These are undoubtedly uncertain times, with businesses grinding to a halt. No one knows how long these troubled times will last, with various governments trying to control the spread of the coronavirus illness, resulting in people staying home and millions of workers getting laid off. It is equally unclear how quickly these businesses will bounce back once the stay-at-home orders are lifted.
However, during economic slowdowns, reliable dividend payers help stabilize returns. While you are waiting for things to improve, investors can turn to these companies to provide them with an income stream. Even better, the companies, Walmart (NYSE:WMT), Colgate-Palmolive Co. (NYSE:CL), and Kimberly Clark (NYSE:KMB) are consumer staples, which means these companies sell everyday items that people tend to buy no matter what is happening.
In other words, you shouldn’t have to worry about these companies cutting dividends as several others have done.
A huge retailer
Walmart’s extensive retail network offers “everyday low prices” to its customers. Management’s well-known strategy is to keep a tight lid on expenses and pass on these savings to its customers. In fact, Walmart seeks to offer the lowest prices, and it serves 265 million customers weekly.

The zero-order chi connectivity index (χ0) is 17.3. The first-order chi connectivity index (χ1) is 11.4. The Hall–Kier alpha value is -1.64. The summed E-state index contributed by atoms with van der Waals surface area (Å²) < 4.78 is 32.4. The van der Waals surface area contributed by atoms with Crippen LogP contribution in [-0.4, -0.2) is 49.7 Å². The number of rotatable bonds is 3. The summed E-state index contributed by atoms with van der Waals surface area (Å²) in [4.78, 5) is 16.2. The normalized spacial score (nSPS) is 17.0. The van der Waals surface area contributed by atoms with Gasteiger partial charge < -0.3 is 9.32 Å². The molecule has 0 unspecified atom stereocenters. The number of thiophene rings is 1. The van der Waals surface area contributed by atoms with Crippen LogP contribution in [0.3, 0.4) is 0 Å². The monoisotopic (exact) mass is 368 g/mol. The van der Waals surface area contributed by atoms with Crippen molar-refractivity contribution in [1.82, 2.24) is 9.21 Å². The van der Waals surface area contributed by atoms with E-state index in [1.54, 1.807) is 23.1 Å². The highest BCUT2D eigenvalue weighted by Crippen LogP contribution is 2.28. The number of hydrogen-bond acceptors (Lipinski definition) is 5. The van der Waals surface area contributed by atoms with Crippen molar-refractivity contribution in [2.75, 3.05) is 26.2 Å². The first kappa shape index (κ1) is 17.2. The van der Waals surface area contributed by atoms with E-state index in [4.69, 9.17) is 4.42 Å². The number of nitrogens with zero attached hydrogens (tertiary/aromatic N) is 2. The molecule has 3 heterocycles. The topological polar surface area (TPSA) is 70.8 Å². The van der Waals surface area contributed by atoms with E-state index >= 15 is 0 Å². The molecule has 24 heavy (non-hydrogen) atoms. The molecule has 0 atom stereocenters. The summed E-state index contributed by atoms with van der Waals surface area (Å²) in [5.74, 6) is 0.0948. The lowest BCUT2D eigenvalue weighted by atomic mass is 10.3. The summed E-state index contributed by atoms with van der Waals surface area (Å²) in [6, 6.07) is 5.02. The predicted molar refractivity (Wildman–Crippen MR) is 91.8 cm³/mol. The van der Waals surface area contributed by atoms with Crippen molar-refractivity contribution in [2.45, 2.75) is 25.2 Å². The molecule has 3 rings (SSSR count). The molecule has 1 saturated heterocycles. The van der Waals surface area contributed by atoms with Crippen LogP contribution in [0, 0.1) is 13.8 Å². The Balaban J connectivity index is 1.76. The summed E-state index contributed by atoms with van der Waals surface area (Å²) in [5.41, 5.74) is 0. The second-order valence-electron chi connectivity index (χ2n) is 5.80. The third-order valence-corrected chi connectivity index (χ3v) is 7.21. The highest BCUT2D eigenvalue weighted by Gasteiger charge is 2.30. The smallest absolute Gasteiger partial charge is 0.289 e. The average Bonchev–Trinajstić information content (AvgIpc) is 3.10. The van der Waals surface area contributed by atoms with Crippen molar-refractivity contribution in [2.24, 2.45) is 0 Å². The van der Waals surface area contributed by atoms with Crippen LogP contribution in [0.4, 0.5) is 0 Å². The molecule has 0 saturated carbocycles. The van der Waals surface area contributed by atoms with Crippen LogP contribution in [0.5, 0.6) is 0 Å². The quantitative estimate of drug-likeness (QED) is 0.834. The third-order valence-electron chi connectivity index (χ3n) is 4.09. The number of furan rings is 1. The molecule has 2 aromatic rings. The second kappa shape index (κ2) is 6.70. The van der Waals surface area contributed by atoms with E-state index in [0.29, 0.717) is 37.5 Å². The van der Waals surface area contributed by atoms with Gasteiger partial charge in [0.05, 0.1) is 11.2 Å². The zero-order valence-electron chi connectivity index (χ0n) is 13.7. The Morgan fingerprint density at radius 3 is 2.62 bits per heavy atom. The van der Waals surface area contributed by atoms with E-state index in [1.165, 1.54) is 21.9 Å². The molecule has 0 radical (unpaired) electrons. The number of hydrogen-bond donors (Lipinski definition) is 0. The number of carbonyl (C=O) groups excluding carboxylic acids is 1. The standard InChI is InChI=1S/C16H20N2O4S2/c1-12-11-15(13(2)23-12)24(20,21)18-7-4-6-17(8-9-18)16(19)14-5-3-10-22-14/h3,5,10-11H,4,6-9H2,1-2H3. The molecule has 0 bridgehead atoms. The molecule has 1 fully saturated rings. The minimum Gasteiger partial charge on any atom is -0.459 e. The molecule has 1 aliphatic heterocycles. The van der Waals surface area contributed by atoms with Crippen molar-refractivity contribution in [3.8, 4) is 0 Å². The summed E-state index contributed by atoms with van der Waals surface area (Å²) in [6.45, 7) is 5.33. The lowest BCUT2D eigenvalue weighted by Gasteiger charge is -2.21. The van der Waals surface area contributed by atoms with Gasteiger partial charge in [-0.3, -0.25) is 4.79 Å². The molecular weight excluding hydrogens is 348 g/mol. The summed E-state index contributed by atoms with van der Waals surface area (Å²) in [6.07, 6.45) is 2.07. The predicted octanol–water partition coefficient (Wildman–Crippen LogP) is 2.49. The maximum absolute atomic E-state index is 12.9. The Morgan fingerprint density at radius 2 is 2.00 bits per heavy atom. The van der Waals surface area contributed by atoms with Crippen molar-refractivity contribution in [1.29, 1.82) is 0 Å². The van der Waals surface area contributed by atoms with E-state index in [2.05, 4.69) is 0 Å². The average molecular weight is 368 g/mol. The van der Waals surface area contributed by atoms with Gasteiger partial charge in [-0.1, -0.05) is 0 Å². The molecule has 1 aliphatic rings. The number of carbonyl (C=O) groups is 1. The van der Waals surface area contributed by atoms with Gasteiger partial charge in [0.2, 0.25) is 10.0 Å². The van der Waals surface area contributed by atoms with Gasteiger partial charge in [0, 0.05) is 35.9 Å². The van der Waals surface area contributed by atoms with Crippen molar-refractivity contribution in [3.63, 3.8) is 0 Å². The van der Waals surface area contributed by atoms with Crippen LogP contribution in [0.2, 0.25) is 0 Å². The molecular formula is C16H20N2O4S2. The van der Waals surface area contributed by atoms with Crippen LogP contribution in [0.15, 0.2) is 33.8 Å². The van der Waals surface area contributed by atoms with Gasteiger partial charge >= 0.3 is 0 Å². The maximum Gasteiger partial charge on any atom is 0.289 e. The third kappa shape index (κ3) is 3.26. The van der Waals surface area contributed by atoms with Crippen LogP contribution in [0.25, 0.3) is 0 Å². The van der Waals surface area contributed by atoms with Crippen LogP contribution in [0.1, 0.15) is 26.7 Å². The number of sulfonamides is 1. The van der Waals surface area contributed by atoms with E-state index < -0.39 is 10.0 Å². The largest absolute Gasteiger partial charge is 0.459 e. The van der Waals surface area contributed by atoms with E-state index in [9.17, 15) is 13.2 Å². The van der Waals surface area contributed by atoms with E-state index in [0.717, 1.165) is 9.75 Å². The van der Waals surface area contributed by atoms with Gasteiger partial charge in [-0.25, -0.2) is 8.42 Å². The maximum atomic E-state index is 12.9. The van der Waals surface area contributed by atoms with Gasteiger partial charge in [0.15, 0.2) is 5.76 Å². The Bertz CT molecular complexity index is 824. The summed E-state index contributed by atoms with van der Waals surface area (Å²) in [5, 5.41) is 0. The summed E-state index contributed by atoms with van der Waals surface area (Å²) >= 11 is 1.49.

The company has done well during the coronavirus pandemic, increasing traffic and sales. True, Walmart is limiting the number of people who can go into the store at one time, but it is considered essential and will remain open. The demand for some items may fade after the illness passes, but things will even out over time and customers are going to keep buying from Walmart. Management has also built up some goodwill with employees by paying them special bonuses, helping keep up morale and retention.
For fiscal 2020 (ended Jan. 31, 2020), the retail giant’s sales were $524 billion and operating income was $20.6 billion. On its cash flow statement, Walmart generated $25.3 billion of operating cash flow. After deducting $10.7 billion of capital expenditures from this operating cash flow, its free cash flow easily covered the $6 billion in dividends.
Walmart has a history of raising the quarterly payout by a penny each year. Its $0.54 dividend was paid in March, equating to a 1.7% yield.
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